A qualitative review focusing on gender inequalities in clinical academic careers


We are inviting parties to tender proposals for the following research study:

Understanding the attractiveness of and attrition in clinical academic careers for doctors and dentists across the UK – a qualitative and systematic review focusing on gender inequalities.



Developing sustainable clinical academic careers is a key priority for research funders in the UK. Attractive and accessible pathways are essential to increase capacity, however recruitment and retention is often problematic.

For example, women are under-represented at all levels in academic medicine, a situation which worsens as roles become more senior.

Several interventions have been introduced over the years by all funders with some degree of success. However we do not fully understand all the factors that influence career progression and decision making in the context of academic careers. Furthermore the current evidence base is limited, particularly as attitudes to work and careers have changed over time.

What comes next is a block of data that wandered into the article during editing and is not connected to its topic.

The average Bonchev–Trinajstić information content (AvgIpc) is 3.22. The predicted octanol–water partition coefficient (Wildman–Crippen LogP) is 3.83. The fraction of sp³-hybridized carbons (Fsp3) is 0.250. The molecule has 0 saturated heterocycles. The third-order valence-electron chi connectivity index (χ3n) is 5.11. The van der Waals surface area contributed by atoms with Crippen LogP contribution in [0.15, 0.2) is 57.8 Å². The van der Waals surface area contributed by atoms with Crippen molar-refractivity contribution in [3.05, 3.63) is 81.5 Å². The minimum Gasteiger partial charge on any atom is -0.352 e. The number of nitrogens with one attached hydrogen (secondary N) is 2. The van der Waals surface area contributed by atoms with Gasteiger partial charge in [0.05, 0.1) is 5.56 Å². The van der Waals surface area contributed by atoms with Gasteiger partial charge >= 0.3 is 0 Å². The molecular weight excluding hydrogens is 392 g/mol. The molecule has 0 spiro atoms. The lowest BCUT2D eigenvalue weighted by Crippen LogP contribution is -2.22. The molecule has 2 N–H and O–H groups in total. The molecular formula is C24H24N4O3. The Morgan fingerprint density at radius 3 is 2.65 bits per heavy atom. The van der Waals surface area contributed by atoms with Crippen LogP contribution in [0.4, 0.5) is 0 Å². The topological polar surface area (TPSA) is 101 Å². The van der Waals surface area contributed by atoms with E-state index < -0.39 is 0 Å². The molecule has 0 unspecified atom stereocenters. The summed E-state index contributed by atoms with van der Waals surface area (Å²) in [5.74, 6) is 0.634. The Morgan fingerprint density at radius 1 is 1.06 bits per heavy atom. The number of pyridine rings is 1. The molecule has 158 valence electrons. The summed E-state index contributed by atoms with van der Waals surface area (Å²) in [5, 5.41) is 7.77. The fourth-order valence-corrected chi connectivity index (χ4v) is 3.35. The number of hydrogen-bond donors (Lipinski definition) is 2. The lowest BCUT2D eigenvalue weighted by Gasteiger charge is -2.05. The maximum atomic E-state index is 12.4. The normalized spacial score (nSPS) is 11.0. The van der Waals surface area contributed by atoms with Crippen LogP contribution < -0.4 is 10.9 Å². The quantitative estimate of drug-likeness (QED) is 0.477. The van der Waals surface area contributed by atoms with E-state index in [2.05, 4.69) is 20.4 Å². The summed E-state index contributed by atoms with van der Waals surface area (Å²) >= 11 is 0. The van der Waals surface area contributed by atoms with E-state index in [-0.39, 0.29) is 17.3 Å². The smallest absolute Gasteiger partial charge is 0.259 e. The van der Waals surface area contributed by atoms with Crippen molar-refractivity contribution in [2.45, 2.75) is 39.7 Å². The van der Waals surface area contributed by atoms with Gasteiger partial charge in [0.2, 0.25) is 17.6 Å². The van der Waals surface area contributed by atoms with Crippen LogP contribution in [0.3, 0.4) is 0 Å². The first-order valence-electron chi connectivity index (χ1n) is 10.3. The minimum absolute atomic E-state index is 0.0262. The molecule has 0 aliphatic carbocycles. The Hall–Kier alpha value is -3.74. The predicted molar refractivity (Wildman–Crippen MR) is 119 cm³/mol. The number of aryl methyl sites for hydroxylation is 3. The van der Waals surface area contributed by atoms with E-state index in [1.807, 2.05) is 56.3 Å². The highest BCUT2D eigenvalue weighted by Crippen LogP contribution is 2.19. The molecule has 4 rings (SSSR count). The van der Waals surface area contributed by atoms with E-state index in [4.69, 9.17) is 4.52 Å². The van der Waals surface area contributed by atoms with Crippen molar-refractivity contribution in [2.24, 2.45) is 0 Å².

The proposed project should inform improvements for clinical academic pathways across the UK. It is anticipated that this will form the basis of recommendations which could inform a potential action plan and should add to understanding of the reasons behind the trends observed in the 2017 UK-wide Survey of Clinical and Health Research Fellowships.


How to apply

Please see the Invitation to Tender document (PDF) which provides full details of the call and how to apply.

We are looking to fund one or more studies up to a total budget of £175K.

All enquiries about this initiative should be directed by email in the first instance to academy.programmes@nihr.ac.uk.

The deadline for submissions is 12pm, 4th March 2019. Late applications will not be accepted.

Tenders will be assessed by a Cross-funder peer-review panel specifically convened to consider applications chaired by Professor Jane Norman (University of Edinburgh).


Who is supporting this invitation?

This research is being funded by six organisations: